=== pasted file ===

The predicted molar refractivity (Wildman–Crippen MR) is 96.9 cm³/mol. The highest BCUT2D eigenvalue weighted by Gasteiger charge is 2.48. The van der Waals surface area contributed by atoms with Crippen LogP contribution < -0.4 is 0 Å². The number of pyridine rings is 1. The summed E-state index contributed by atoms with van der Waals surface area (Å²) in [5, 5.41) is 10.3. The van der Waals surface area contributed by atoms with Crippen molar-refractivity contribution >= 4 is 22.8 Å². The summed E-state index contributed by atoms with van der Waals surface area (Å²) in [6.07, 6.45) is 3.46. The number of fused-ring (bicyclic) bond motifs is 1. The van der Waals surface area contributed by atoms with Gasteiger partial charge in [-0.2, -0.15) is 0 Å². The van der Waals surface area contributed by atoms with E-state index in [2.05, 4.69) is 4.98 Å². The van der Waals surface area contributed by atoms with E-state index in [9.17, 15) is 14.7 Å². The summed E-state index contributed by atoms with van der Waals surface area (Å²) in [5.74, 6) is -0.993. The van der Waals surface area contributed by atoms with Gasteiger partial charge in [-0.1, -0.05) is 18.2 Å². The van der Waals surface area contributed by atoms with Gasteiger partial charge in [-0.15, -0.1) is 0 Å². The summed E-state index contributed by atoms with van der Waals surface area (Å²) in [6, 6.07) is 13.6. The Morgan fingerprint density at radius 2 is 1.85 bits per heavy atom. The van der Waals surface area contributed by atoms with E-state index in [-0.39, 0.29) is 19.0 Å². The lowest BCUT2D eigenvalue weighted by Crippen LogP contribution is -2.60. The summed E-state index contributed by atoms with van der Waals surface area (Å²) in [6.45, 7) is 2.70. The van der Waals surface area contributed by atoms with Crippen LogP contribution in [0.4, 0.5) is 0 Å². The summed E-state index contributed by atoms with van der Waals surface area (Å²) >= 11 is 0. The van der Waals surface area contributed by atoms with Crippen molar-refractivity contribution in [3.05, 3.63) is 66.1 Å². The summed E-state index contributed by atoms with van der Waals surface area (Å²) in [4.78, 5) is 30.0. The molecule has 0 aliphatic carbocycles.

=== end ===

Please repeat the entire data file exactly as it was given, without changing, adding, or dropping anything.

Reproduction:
The predicted molar refractivity (Wildman–Crippen MR) is 96.9 cm³/mol. The highest BCUT2D eigenvalue weighted by Gasteiger charge is 2.48. The van der Waals surface area contributed by atoms with Crippen LogP contribution < -0.4 is 0 Å². The number of pyridine rings is 1. The summed E-state index contributed by atoms with van der Waals surface area (Å²) in [5, 5.41) is 10.3. The van der Waals surface area contributed by atoms with Crippen molar-refractivity contribution >= 4 is 22.8 Å². The summed E-state index contributed by atoms with van der Waals surface area (Å²) in [6.07, 6.45) is 3.46. The number of fused-ring (bicyclic) bond motifs is 1. The van der Waals surface area contributed by atoms with Gasteiger partial charge in [-0.2, -0.15) is 0 Å². The van der Waals surface area contributed by atoms with E-state index in [2.05, 4.69) is 4.98 Å². The van der Waals surface area contributed by atoms with E-state index in [9.17, 15) is 14.7 Å². The summed E-state index contributed by atoms with van der Waals surface area (Å²) in [5.74, 6) is -0.993. The van der Waals surface area contributed by atoms with Gasteiger partial charge in [-0.1, -0.05) is 18.2 Å². The van der Waals surface area contributed by atoms with Gasteiger partial charge in [-0.15, -0.1) is 0 Å². The summed E-state index contributed by atoms with van der Waals surface area (Å²) in [6, 6.07) is 13.6. The Morgan fingerprint density at radius 2 is 1.85 bits per heavy atom. The van der Waals surface area contributed by atoms with E-state index in [-0.39, 0.29) is 19.0 Å². The lowest BCUT2D eigenvalue weighted by Crippen LogP contribution is -2.60. The summed E-state index contributed by atoms with van der Waals surface area (Å²) in [6.45, 7) is 2.70. The van der Waals surface area contributed by atoms with Crippen LogP contribution in [0.4, 0.5) is 0 Å². The summed E-state index contributed by atoms with van der Waals surface area (Å²) >= 11 is 0. The van der Waals surface area contributed by atoms with Crippen molar-refractivity contribution in [3.05, 3.63) is 66.1 Å². The summed E-state index contributed by atoms with van der Waals surface area (Å²) in [4.78, 5) is 30.0. The molecule has 0 aliphatic carbocycles.